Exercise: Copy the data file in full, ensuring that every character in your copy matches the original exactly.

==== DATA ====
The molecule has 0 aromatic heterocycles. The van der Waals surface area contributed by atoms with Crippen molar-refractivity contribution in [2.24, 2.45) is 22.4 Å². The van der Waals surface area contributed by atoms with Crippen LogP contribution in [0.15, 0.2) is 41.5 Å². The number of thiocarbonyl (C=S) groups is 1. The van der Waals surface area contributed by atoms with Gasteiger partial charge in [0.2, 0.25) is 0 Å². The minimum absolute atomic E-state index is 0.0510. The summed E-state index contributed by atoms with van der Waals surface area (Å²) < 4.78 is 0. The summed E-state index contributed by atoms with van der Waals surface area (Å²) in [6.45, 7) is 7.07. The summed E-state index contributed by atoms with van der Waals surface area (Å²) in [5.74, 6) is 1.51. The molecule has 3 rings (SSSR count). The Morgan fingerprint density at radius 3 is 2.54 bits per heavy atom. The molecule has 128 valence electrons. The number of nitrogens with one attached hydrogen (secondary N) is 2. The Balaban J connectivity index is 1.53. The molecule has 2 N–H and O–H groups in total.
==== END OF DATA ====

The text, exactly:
The molecule has 0 aromatic heterocycles. The van der Waals surface area contributed by atoms with Crippen molar-refractivity contribution in [2.24, 2.45) is 22.4 Å². The van der Waals surface area contributed by atoms with Crippen LogP contribution in [0.15, 0.2) is 41.5 Å². The number of thiocarbonyl (C=S) groups is 1. The van der Waals surface area contributed by atoms with Gasteiger partial charge in [0.2, 0.25) is 0 Å². The minimum absolute atomic E-state index is 0.0510. The summed E-state index contributed by atoms with van der Waals surface area (Å²) < 4.78 is 0. The summed E-state index contributed by atoms with van der Waals surface area (Å²) in [6.45, 7) is 7.07. The summed E-state index contributed by atoms with van der Waals surface area (Å²) in [5.74, 6) is 1.51. The molecule has 3 rings (SSSR count). The Morgan fingerprint density at radius 3 is 2.54 bits per heavy atom. The molecule has 128 valence electrons. The number of nitrogens with one attached hydrogen (secondary N) is 2. The Balaban J connectivity index is 1.53. The molecule has 2 N–H and O–H groups in total.